Italian political risk scares investors but Europe closes higher

Iseq overall index closed up 0.16%, buoyed by Paddy Power

Irish stocks edged higher on Wednesday while a weak euro provided support to the broader European market.

In Italy, investors on the Milan bourse were scared off after the country's two anti-system parties made progress in forming a coalition – thus potentially freeing up billions for tax cuts and welfare.

Britain's FTSE 100 was driven higher on the day after strong results from software company Micro Focus while in the US gains in retail pushed Wall Street higher.


A volatile day in Irish stocks saw the Iseq overall index close up 0.16 per cent with Paddy Power among the winners.


The Dublin-based bookmaker topped the Iseq 20, climbing 6.77 per cent to €93.90 on the day, after news overnight that the company is in talks to merge its US business with fantasy sports company FanDuel to target the US betting market.

On the other side of the index was Smurfit Kappa, down 5.18 per cent to €33.66. The Irish Takeover Panel gave the company's suitor, International Paper, a three-week deadline to announce whether it will make a bid for the cardboard box maker. The Memphis-based company signalled it was ready to improve the value of its proposal, but wouldn't consider a hostile takeover.

In a trading statement ahead of its annual general meeting (agm) on Wednesday, Permanent TSB said business and financial performance "continues to trend positively and in line with expectations". Despite the positivity, the stock fell 2.91 per cent to €1.67 on very strong volume.

AIB and Bank of Ireland also fell, down 1.31 per cent at €4.96 and 1.47 per cent at €7.35 respectively.


The FTSE 100 was up 0.2 per cent by the close, flirting with the record high reached in mid-January.

Micro Focus was top of the heap, jumping 6.2 per cent to a two-month high after the software company won a new $40 million licensing deal earlier than expected, saying it would bolster first-half revenue.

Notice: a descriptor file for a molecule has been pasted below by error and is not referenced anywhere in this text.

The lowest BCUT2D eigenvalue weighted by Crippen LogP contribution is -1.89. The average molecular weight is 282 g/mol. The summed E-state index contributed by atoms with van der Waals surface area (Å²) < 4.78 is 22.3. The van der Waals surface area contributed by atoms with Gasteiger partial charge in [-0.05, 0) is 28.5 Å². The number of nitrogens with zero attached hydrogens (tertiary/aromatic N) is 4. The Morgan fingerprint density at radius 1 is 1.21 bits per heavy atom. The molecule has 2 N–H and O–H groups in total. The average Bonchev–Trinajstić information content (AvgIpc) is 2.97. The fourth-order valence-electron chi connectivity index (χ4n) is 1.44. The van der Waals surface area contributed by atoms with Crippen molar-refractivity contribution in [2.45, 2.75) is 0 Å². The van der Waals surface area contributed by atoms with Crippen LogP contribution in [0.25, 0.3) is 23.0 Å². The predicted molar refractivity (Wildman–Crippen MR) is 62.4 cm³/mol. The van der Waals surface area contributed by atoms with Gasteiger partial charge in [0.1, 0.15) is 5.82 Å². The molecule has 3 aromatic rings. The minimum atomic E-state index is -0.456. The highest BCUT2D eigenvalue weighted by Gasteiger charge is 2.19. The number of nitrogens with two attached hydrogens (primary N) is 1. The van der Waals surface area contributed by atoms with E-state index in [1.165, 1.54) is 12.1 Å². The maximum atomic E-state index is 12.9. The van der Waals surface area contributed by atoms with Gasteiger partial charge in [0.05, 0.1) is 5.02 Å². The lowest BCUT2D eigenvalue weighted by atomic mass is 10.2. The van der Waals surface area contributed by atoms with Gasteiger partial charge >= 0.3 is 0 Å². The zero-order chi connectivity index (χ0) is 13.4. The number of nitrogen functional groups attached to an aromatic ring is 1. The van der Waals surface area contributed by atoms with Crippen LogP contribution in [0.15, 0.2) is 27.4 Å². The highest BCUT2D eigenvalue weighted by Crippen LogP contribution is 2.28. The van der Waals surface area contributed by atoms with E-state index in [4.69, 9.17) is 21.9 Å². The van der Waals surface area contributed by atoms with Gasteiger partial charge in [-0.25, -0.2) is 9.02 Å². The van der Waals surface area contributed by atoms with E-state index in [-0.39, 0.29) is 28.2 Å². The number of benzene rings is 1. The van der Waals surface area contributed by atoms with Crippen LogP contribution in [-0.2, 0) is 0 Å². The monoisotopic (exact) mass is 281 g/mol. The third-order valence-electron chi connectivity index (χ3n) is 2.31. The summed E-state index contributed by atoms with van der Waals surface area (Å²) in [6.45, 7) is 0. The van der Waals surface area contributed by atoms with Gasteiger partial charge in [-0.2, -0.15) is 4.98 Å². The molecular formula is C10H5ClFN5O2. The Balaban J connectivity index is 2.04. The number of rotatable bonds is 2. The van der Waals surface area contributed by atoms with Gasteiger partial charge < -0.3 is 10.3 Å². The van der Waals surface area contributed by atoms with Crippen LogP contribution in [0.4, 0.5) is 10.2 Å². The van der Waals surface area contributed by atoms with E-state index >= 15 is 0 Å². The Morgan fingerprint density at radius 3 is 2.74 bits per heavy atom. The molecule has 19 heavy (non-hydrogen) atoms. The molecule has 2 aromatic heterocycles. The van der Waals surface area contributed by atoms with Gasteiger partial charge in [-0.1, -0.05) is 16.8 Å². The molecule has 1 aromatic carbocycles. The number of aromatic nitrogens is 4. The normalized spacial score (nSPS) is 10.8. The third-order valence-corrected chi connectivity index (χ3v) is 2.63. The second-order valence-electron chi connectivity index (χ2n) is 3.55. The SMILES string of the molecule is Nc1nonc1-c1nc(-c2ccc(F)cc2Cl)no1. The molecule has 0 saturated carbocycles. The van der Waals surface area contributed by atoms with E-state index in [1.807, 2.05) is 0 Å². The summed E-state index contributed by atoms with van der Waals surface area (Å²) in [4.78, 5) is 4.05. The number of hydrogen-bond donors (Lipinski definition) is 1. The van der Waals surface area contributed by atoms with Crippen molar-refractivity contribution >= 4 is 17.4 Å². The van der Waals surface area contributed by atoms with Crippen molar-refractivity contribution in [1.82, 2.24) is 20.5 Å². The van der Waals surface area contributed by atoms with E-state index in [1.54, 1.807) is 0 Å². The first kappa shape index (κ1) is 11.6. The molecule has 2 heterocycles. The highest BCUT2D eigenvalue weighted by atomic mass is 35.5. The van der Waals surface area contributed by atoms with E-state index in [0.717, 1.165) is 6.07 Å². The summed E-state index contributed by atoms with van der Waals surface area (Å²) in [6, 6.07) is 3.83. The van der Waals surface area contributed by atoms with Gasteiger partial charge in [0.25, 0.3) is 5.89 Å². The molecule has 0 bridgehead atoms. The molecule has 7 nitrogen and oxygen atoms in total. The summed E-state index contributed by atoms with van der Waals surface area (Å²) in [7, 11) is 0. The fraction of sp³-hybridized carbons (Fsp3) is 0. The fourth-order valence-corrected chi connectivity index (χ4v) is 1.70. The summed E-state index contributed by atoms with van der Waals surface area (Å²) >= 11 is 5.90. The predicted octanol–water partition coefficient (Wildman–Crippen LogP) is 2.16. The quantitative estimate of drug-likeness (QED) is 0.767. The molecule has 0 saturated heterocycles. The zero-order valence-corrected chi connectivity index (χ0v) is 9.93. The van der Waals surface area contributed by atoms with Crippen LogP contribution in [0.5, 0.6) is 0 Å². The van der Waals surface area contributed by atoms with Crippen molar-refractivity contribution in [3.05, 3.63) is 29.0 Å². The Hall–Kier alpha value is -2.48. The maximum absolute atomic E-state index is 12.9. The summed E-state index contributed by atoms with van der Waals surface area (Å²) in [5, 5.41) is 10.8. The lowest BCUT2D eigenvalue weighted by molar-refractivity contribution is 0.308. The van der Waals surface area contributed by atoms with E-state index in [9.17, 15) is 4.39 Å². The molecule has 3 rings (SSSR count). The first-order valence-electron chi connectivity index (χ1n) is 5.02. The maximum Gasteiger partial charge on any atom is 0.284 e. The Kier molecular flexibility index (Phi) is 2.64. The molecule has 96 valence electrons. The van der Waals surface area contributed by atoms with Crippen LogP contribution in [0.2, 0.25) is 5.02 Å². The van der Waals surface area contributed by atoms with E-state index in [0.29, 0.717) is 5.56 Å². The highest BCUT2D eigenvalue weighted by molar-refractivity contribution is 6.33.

Mining stocks Anglo American, Glencore and Rio Tinto also pushed the index higher. Burberry shares rose 3.6 per cent after the luxury group beat market forecasts as it took the first steps to reinvigorate the brand.

Homebuilder Crest Nicholson sank 12.8 per cent to the bottom of the FTSE 250 after saying rising construction costs were hurting the pricing of its homes, forcing it to cut its full-year operating margin forecast.


The pan-European Stoxx 600 index rose 0.2 per cent, hovering around its highest level since early February but Italy’s FTSE MIB fell 2.3 per cent, its worst fall since the election took place in early March.

Italian banks, seen as a proxy for political risk in the country, fell 3.68 per cent as borrowing costs jumped.

The recent surge in crude oil prices has helped the oil and gas sector rise 13 per cent so far this year, leading sectoral gainers in Europe.

A weaker euro provided support for dollar-earning European companies as the dollar extended its rally against a basket of currencies on Wednesday and touched a five-month high. Miners and the broader basic materials sector benefited from the trend and closed 2.79 per cent higher.

Among the other top gainers on the Stoxx was Homeserve which surged to 9.3 per cent after UBS upped its recommendation for the stock to "buy".


Wall Street edged higher on Wednesday, helped by gains in retail and chip stocks, while investors weighed the impact of rising bond yields.

The retailing index was boosted by a 9 per cent surge in Macy's shares after the department store operator reported strong quarterly results and lifted its full-year profit forecast. Shares of rivals Kohl's and Nordstrom were up.

Micron rose after RBC Capital Markets began coverage of the stock with an "outperform" rating. – Additional reporting: Reuters

Peter Hamilton

Peter Hamilton

Peter Hamilton is a contributor to The Irish Times specialising in business